If Walls Could Talk, Detroit’s Grande Ballroom Would Surely Sing
By Jennifer Young
When Charles N. Agree designed his Art Deco dance hall for entrepreneurial partners Edward J. Strata and Edward J. Davis, he probably never envisioned that a shock rocker named Alice Cooper would be fooling with a live chicken on its stage, but one thing about the Grande—its story could almost be described as a textbook example of identity crisis.
At one point during its history, it even served as a roller rink. Agree and his clients built the Grande Ballroom at 8952 Grand River Avenue in 1928 to give Detroit a place to dance. While initially a venue for jazz and big band sounds, the legendary ballroom would ultimately be dubbed the ‘birthplace of punk’ and grew up to become an amp-strewn venue for rock-and-roll acts like Janis Joplin, The Who, Pink Floyd and a gloriously denim-clad, angelic young Celt named Robert Plant and his little old band called Led Zeppelin.
Before the Grande became synonymous with the Detroit rock scene, it enjoyed a glamorous reputation as one of the city’s premier dance halls. Eastern Detroit had the Vanity Ballroom, but the west had the Grande with its Moorish arches, blade marquee, and hardwood dance floor that could accommodate as many as 1,500 dancers. The Grande Ballroom is a square-shaped two-story building; its lower level originally provided storefront space, enough room for up to six retailers, including a department store. The upper level was devoted to dance hall space. Upon its completion, dancers arrived eager to dance to the music of big bands or jazz acts.
The ballroom remained essentially unchanged until the end of WWII. Big band sounds were waning and jazz evolved into music you listened to—not danced to. The then-owners of the Grande, Mr. and Mrs. John T. Hayes, were determined to ignore shifts in entertainment tastes. As music lovers and teeny boppers turned to jukeboxes, records, and Elvis, the Grande remained stubbornly committed to foxtrot and waltz. Before men could invite a partner to cha-cha on the Grande’s dance floor, they had to adorn themselves in a dress shirts, sports coats, and ties.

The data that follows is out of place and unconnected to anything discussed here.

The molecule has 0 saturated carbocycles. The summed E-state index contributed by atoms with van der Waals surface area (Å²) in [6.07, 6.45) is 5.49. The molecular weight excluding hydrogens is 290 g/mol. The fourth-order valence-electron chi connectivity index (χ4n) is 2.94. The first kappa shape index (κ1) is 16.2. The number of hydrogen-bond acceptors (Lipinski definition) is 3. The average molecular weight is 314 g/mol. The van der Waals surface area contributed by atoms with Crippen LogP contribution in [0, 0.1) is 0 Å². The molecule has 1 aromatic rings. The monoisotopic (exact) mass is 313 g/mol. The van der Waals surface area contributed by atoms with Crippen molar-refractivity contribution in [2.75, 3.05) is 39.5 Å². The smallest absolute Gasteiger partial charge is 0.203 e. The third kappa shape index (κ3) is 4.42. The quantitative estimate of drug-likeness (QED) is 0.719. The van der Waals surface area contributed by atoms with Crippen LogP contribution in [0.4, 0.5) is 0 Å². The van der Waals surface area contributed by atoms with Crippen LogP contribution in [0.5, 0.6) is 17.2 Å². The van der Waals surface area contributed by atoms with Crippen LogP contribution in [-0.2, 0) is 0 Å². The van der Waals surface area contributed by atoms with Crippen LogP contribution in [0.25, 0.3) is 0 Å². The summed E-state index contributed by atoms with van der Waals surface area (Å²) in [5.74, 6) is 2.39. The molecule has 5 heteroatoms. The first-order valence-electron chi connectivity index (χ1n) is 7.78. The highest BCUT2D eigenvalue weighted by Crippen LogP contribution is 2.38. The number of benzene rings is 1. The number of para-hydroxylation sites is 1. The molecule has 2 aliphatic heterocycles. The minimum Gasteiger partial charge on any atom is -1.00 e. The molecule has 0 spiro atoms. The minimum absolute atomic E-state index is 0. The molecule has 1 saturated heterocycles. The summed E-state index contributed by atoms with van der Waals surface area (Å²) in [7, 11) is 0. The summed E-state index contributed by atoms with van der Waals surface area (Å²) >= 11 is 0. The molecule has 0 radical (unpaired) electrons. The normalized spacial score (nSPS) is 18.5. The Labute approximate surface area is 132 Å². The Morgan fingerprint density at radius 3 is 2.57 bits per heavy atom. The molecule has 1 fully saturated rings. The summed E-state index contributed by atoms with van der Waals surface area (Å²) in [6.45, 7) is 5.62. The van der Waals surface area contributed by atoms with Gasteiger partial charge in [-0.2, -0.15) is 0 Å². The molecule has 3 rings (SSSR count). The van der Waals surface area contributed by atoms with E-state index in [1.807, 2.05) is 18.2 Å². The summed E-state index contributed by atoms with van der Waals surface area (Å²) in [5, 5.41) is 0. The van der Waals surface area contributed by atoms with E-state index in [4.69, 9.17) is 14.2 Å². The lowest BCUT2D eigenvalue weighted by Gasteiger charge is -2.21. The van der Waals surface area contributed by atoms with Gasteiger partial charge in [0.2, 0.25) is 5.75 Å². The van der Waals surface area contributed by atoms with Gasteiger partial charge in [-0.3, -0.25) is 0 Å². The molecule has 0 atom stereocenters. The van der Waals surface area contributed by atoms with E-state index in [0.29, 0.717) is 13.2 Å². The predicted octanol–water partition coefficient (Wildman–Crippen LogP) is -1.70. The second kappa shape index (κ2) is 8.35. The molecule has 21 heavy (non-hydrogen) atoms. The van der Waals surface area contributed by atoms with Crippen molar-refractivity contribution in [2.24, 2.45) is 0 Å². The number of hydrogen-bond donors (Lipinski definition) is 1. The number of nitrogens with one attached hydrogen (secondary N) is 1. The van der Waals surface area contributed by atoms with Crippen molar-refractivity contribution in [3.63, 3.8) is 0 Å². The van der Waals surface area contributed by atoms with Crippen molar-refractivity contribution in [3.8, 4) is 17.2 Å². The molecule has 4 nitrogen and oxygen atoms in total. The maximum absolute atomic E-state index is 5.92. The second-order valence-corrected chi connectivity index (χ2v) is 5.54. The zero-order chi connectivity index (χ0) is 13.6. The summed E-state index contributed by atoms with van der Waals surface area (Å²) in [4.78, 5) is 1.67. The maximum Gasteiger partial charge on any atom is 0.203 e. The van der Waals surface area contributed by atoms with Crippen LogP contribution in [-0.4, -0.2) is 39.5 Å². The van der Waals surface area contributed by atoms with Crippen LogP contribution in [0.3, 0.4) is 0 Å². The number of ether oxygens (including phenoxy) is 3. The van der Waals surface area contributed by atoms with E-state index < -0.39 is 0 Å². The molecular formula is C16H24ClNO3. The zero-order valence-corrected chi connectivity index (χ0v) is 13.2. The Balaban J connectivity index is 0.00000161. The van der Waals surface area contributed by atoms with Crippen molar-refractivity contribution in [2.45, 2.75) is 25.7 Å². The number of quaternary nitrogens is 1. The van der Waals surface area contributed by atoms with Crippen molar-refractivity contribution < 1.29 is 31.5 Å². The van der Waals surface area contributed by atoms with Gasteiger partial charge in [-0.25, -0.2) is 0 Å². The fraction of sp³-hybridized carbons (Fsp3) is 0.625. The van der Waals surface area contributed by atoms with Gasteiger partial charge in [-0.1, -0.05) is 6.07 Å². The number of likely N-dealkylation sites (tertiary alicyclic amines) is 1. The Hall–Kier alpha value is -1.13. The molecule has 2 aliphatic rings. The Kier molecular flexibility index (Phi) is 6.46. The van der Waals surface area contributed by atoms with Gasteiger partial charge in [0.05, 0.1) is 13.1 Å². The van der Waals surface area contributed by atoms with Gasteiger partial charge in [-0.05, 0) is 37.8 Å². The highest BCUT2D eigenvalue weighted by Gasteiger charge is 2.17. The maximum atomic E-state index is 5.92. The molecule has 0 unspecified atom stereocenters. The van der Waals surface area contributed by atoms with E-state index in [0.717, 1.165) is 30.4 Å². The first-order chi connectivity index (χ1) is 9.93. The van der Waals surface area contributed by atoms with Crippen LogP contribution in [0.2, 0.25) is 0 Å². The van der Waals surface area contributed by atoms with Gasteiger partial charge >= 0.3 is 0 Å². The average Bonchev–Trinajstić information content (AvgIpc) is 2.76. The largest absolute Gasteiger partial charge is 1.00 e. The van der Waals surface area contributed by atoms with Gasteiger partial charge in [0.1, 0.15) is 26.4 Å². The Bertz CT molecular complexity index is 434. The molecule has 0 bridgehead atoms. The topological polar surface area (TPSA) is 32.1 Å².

Eventually, ballroom dancing couldn’t keep the Grande afloat and the dancing all but stopped there by the early 1960s. During this period, it was used as a roller rink and then as a storage warehouse for mattresses. Yet, far from being the last chapter in the Grande’s dynamic story, the sixties proved to be transformational. Social studies teacher and local radio DJ Russ Gibb (who died this past spring at the age of 87) made it his quest to create a rock venue in Detroit on par with the West Coast’s Fillmore and Whiskey A Go-Go. He chose the Grande Ballroom and in 1966, about 60 people showed up to hear The MC5 and Chosen Few.
It didn’t take long for the Grande to become a haven for counter culture. Gibb, who rented the space for about $700 per month, turned the venue into the hippest rock-and-roll scene in the city, complete with its own strobe light, one of the largest ever built at the time. For only $5, rock-hungry teens and young adults could indulge in a psychedelic experience, listening to two or three local acts before the main stars like Cream or The Grateful Dead took the stage.
During its rock-and-roll heyday, the Grande Ballroom would host the likes of Big Brother and the Holding Company, the Yardbirds, Chuck Berry, Velvet Underground, Tim Buckley, the Steve Miller Band, and so many other rock legends.
When a young Iggy Pop ascended its stage, its reputation as an iconic punk venue was born. Ultimately, the majestic Grande Ballroom, cool and hip as it was, closed its doors to the music in 1972. Gibb was making bigger money booking acts at larger venues in other cities.
Sadly, left to decay, the once-hallowed dance hall is no longer a sanctuary for anything, except perhaps a roosting pigeon or dove. If you ever pass by the now boarded-up rock mecca, you, too, like so many others, may find yourself coveting a bit of plaster or chunk of its stately columns because, after all, it’s a relic of our music history and, lest we forget, on a beautiful May evening 1969 (of course it was beautiful), Robert Plant crooned “I Can’t Quit You, Baby” on the Grande’s stage, making all the girls sigh, swoon, and groove in a perfect rock-and-roll dream.